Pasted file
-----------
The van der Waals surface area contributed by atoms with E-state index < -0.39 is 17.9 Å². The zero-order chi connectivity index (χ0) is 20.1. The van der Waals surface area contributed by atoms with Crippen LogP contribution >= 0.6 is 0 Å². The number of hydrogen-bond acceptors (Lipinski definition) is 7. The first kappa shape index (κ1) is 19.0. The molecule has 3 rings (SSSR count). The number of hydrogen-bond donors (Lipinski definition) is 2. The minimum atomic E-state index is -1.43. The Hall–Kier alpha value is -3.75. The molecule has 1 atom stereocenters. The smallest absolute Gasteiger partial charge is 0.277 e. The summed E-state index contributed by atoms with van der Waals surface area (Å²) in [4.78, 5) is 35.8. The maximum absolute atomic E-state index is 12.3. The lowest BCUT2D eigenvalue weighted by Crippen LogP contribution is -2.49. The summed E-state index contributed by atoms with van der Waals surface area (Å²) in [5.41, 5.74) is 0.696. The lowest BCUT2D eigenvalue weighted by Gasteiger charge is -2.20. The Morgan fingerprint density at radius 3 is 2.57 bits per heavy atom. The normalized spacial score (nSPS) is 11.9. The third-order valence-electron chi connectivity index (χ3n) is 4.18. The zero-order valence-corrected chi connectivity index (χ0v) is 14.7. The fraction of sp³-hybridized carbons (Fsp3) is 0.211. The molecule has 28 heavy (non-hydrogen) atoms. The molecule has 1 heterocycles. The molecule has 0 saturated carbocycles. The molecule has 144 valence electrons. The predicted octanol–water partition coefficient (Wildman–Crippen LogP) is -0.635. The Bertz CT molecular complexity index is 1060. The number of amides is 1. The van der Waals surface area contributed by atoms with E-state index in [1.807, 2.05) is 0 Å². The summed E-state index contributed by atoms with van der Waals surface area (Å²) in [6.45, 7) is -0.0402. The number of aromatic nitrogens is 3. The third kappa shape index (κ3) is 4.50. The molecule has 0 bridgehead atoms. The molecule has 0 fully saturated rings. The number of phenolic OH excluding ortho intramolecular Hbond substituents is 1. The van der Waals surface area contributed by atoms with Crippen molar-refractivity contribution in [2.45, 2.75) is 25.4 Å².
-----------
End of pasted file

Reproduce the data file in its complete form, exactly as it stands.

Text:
The van der Waals surface area contributed by atoms with E-state index < -0.39 is 17.9 Å². The zero-order chi connectivity index (χ0) is 20.1. The van der Waals surface area contributed by atoms with Crippen LogP contribution >= 0.6 is 0 Å². The number of hydrogen-bond acceptors (Lipinski definition) is 7. The first kappa shape index (κ1) is 19.0. The molecule has 3 rings (SSSR count). The number of hydrogen-bond donors (Lipinski definition) is 2. The minimum atomic E-state index is -1.43. The Hall–Kier alpha value is -3.75. The molecule has 1 atom stereocenters. The smallest absolute Gasteiger partial charge is 0.277 e. The summed E-state index contributed by atoms with van der Waals surface area (Å²) in [4.78, 5) is 35.8. The maximum absolute atomic E-state index is 12.3. The lowest BCUT2D eigenvalue weighted by Crippen LogP contribution is -2.49. The summed E-state index contributed by atoms with van der Waals surface area (Å²) in [5.41, 5.74) is 0.696. The lowest BCUT2D eigenvalue weighted by Gasteiger charge is -2.20. The Morgan fingerprint density at radius 3 is 2.57 bits per heavy atom. The normalized spacial score (nSPS) is 11.9. The third-order valence-electron chi connectivity index (χ3n) is 4.18. The zero-order valence-corrected chi connectivity index (χ0v) is 14.7. The fraction of sp³-hybridized carbons (Fsp3) is 0.211. The molecule has 28 heavy (non-hydrogen) atoms. The molecule has 1 heterocycles. The molecule has 0 saturated carbocycles. The molecule has 144 valence electrons. The predicted octanol–water partition coefficient (Wildman–Crippen LogP) is -0.635. The Bertz CT molecular complexity index is 1060. The number of amides is 1. The van der Waals surface area contributed by atoms with E-state index in [1.807, 2.05) is 0 Å². The summed E-state index contributed by atoms with van der Waals surface area (Å²) in [6.45, 7) is -0.0402. The number of aromatic nitrogens is 3. The third kappa shape index (κ3) is 4.50. The molecule has 0 bridgehead atoms. The molecule has 0 fully saturated rings. The number of phenolic OH excluding ortho intramolecular Hbond substituents is 1. The van der Waals surface area contributed by atoms with Crippen molar-refractivity contribution in [2.45, 2.75) is 25.4 Å².